50 artists and academics join protest over Israeli spotlight
Sept 3, 2009, 09:28 AM ET
Now the artists and academics are piling on.
Toronto is set to open next week with a widening artist protest and possible boycott over its spotlight on Israel and its filmmakers.
Ken Loach, Jane Fonda, Wallace Shawn, Danny Glover and David Byrne are among 50 directors, writers and activists to have signed an open letter set to go online Thursday that alleges Toronto, "whether intentionally or not, has become complicit in the Israeli propaganda machine," the Globe and Mail newspaper reported Thursday.
The latest protest, which follows the withdrawal last week of Canadian director John Greyson's short film "Covered" from the festival, reiterates the opposition is not to the presence of Israeli films in the festival ( HR, August 28).
"We object to the use of such an important international festival in staging a propaganda campaign on behalf of an apartheid regime," the letter continued.
Toronto has drawn heat for choosing Tel Aviv as the subject of its inaugural "City to City" program, which celebrates films from a selected city. As part of program, Toronto will screen Etyan Fox's "The Bubble," Uri Zohar's "Big Eyes," Efraim Kishon's 1969 farce "Big Dig" and Niv Klainer's "Bena," among other titles.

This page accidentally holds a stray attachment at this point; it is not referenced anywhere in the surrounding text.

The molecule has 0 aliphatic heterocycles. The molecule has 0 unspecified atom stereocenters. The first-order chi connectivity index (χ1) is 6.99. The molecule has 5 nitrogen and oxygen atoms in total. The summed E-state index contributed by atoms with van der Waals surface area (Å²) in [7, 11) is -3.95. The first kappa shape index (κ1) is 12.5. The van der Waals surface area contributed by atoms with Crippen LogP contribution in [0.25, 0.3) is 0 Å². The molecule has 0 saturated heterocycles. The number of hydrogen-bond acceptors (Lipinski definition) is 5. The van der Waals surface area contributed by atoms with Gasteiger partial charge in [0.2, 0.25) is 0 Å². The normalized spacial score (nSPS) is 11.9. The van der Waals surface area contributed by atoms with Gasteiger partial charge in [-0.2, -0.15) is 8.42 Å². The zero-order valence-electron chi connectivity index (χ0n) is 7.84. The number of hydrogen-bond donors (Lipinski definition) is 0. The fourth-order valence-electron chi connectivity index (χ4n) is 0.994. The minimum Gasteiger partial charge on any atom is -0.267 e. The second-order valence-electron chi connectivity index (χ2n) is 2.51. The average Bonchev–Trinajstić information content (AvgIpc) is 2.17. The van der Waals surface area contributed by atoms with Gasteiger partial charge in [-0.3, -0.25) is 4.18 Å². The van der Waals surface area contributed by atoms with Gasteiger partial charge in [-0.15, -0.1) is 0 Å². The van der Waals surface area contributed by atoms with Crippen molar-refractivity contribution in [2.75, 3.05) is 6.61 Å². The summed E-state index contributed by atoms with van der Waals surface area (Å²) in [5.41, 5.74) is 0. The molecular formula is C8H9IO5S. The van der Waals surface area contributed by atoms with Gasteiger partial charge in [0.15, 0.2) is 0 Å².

Greyson and other protesters, including Canadian author Naomi Klein, allege the Tel Aviv-to-Toronto spotlight is part of a "Brand Israel" campaign by the Israeli government that is using the festival to polish the country's international image.
Toronto festival co-director Cameron Bailey last week expressed disappointment about the festival boycott over the Tel Aviv spotlight, and insisted the sidebar was programmed independent of the Israeli government.
In an open letter posted on the Toronto festival website, Bailey defended the "City to City" focus he programmed.
"We recognize that Tel Aviv is not a simple choice and that the city remains contested ground," he wrote.
But Bailey also defended the festival curatorial independence: "There was no pressure from any outside source. Contrary to rumors or mistaken media reports, this focus is a product only of TIFF's programming decisions."